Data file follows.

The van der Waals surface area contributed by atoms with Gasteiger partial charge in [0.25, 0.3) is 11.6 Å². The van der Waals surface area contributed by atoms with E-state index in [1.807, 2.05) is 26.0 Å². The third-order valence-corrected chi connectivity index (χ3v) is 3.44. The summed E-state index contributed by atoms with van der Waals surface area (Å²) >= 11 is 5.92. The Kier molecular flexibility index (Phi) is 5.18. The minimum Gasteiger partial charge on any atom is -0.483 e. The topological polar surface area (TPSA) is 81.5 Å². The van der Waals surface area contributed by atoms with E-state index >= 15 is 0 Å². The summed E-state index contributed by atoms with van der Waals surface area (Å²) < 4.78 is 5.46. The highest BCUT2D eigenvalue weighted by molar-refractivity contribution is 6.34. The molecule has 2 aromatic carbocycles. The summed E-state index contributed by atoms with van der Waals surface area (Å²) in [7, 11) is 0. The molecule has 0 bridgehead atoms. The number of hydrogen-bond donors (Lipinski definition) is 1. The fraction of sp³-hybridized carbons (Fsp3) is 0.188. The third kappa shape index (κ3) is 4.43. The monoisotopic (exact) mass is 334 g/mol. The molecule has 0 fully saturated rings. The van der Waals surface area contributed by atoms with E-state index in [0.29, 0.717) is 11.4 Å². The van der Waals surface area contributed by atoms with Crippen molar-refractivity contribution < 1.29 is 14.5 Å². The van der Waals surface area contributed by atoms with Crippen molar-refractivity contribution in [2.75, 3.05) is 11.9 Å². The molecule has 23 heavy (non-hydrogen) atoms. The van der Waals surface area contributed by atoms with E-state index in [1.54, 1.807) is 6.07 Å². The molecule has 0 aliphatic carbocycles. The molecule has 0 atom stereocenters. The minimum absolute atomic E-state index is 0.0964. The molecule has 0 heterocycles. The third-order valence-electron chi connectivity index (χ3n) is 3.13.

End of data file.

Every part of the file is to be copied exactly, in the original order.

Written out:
The van der Waals surface area contributed by atoms with Gasteiger partial charge in [0.25, 0.3) is 11.6 Å². The van der Waals surface area contributed by atoms with E-state index in [1.807, 2.05) is 26.0 Å². The third-order valence-corrected chi connectivity index (χ3v) is 3.44. The summed E-state index contributed by atoms with van der Waals surface area (Å²) >= 11 is 5.92. The Kier molecular flexibility index (Phi) is 5.18. The minimum Gasteiger partial charge on any atom is -0.483 e. The topological polar surface area (TPSA) is 81.5 Å². The van der Waals surface area contributed by atoms with E-state index >= 15 is 0 Å². The summed E-state index contributed by atoms with van der Waals surface area (Å²) < 4.78 is 5.46. The highest BCUT2D eigenvalue weighted by molar-refractivity contribution is 6.34. The molecule has 2 aromatic carbocycles. The summed E-state index contributed by atoms with van der Waals surface area (Å²) in [7, 11) is 0. The molecule has 0 bridgehead atoms. The number of hydrogen-bond donors (Lipinski definition) is 1. The fraction of sp³-hybridized carbons (Fsp3) is 0.188. The third kappa shape index (κ3) is 4.43. The monoisotopic (exact) mass is 334 g/mol. The molecule has 0 fully saturated rings. The van der Waals surface area contributed by atoms with E-state index in [0.29, 0.717) is 11.4 Å². The van der Waals surface area contributed by atoms with Crippen molar-refractivity contribution < 1.29 is 14.5 Å². The van der Waals surface area contributed by atoms with Crippen molar-refractivity contribution in [2.75, 3.05) is 11.9 Å². The molecule has 23 heavy (non-hydrogen) atoms. The van der Waals surface area contributed by atoms with E-state index in [1.54, 1.807) is 6.07 Å². The molecule has 0 aliphatic carbocycles. The molecule has 0 atom stereocenters. The minimum absolute atomic E-state index is 0.0964. The molecule has 0 heterocycles. The third-order valence-electron chi connectivity index (χ3n) is 3.13.